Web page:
Last Night, as I was Wandering, the second solo album from former Jubilee Allstar Barry McCormack, is a collection of strange ballads and comic story-songs inspired by the Irish song tradition. It’s a picaresque journey through a murky, noir Dublin that features characters from the town’s past who encounter a disparate group of narrators—verbose drunks, repentant gamblers and recalcitrant office-workers. The album’s title is plundered from a sean-nos song, a nod to Barry’s desire for these songs, though imbued with a strong sense of place, to be timeless stories dealing with the vagaries of humanity rather than a fleeting comment on contemporary Dublin.
The album was recorded on Capel Street using instrumentation more familiar to ballad records of the sixties than contemporary Irish folk records. Last Night, as I was Wandering is a raw, untreated record that is, perhaps, something of an anomaly these days, when contemporary music is awash with anodyne acoustic acts parading as authentic and challenging.
Barry says: ‘The last record I made—We Drank Our Tears—was largely concerned with themes of loss and grief, where the characters were trying to find some kind of light at the end of the tunnel. I wanted to make a record that retained an element of darkness but was lighter and more comic in tone. I became fascinated by the ribald world conjured up in songs sung by The Dubliners like "Monto" or "The Mero" and this record is an attempt to capture the spirit of these songs and to use it to portray a world more familiar to me.’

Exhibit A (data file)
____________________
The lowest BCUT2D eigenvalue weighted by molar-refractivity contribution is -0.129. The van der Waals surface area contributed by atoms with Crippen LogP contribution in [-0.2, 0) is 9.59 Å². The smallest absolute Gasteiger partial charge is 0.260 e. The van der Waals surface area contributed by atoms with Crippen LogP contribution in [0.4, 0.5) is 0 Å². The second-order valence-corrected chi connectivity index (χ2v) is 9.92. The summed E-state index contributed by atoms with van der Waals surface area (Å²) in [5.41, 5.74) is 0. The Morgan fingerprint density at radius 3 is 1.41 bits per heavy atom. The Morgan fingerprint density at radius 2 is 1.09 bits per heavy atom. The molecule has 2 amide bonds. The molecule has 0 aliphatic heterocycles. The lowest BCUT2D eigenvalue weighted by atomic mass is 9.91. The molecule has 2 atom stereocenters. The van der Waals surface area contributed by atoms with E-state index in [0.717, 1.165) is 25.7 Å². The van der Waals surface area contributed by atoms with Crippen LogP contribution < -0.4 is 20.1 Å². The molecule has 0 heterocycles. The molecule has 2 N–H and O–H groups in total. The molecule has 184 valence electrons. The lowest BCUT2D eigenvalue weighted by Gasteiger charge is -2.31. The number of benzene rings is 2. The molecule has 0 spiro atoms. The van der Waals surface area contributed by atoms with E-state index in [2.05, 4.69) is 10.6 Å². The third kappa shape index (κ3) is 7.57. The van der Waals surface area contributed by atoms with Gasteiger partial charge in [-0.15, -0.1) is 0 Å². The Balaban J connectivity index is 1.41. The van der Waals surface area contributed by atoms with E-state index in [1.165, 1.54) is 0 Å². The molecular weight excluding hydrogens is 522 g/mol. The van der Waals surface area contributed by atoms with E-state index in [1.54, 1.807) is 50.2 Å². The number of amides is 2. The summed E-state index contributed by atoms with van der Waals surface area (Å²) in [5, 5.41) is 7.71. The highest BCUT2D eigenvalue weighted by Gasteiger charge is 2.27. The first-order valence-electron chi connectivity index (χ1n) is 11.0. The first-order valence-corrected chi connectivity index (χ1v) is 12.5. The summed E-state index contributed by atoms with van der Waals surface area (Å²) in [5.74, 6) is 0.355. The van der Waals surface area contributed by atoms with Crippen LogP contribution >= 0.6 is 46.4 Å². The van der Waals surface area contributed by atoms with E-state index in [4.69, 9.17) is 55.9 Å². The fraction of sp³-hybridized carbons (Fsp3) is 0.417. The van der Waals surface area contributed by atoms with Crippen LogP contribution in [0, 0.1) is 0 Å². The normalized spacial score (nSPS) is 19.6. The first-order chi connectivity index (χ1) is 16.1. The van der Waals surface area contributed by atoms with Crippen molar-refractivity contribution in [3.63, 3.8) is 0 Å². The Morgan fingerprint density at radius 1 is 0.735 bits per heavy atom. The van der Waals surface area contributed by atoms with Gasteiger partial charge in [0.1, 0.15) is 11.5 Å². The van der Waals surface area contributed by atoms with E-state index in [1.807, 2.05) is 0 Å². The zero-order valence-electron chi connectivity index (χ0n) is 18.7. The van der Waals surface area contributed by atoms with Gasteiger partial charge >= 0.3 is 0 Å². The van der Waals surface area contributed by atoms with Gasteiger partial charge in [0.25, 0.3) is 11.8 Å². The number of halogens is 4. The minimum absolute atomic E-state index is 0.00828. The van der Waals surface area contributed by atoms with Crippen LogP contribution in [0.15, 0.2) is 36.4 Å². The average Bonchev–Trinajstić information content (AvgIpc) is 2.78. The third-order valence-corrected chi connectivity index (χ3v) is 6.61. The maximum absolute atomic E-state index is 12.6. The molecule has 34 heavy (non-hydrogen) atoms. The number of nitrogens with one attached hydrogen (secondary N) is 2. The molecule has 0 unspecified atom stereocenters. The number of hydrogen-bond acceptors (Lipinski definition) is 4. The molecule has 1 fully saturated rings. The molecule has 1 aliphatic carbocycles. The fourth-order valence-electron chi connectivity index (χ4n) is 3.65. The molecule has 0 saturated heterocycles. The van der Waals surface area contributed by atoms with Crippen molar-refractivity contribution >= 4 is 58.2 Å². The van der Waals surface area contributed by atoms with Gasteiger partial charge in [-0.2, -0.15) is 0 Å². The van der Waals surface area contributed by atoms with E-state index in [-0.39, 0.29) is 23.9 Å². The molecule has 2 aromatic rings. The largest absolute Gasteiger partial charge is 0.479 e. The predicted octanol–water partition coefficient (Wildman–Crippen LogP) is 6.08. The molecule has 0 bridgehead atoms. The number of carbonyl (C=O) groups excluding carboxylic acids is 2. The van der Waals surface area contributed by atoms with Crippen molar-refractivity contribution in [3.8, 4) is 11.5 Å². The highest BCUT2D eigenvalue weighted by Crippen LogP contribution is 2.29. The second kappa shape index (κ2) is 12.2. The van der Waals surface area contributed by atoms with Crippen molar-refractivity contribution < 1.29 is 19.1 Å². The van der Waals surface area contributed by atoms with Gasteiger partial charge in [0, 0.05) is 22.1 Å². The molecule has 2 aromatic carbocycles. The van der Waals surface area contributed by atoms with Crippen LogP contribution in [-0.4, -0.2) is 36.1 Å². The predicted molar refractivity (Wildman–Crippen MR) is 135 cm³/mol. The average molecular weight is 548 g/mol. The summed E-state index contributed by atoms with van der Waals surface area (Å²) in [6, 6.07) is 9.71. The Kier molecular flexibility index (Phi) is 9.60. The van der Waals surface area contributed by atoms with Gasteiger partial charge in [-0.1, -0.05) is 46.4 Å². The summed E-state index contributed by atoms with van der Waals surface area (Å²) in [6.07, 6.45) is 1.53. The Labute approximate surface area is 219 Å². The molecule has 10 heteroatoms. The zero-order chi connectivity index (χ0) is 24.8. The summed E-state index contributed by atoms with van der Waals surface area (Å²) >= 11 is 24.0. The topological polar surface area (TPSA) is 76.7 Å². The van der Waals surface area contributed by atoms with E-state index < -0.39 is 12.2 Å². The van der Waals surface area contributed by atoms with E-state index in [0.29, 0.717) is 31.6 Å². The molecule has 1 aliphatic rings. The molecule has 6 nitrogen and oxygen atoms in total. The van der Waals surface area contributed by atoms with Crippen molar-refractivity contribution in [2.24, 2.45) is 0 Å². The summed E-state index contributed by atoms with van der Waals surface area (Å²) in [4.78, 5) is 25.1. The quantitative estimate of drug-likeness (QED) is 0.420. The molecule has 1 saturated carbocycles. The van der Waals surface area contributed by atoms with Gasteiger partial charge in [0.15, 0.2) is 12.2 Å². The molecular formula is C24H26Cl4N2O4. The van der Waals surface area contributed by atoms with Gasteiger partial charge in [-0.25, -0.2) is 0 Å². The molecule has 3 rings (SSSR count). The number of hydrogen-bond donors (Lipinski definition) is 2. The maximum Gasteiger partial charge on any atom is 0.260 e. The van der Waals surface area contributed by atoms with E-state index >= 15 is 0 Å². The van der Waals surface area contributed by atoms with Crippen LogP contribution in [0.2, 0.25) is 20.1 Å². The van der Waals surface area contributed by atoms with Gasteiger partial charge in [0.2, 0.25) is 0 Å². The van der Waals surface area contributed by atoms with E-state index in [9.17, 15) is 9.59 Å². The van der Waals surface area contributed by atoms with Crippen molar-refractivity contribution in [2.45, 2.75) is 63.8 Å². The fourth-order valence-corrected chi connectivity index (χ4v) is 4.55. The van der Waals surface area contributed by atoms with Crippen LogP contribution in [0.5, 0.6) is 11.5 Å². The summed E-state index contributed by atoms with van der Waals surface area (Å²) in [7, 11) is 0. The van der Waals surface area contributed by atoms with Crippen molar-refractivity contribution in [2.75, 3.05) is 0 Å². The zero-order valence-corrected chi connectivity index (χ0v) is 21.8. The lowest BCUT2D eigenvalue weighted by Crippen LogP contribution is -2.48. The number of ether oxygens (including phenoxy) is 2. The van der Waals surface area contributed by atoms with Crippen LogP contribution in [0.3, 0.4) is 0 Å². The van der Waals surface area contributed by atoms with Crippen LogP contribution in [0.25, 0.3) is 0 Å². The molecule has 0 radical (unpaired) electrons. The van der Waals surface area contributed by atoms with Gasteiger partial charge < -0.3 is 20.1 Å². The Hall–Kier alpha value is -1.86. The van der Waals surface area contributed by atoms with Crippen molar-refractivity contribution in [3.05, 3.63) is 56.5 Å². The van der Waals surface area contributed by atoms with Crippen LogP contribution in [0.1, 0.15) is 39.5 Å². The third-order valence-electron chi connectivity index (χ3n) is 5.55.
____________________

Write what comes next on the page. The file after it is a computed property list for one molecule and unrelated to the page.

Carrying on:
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‘a purgatorial stripmall facade of Nightown, populated by ghosts who walk: Kelly, Kavanagh, Behan, Dylan, MacGowan, the brothers Palace and Louvin and James Clarence Mangan...here‘s a body of song which understands that any port town is also a portal town, a hell door that admits all manner of strange sailors, strumpets and shape shifters.’
‘‘Timeless ballads from the dark side...the lyrics reveal a finely honed literary sensibility’
‘As Tom Waits can pull off the adoption of a range of whiskey-soaked characters of all ages, so can McCormack.’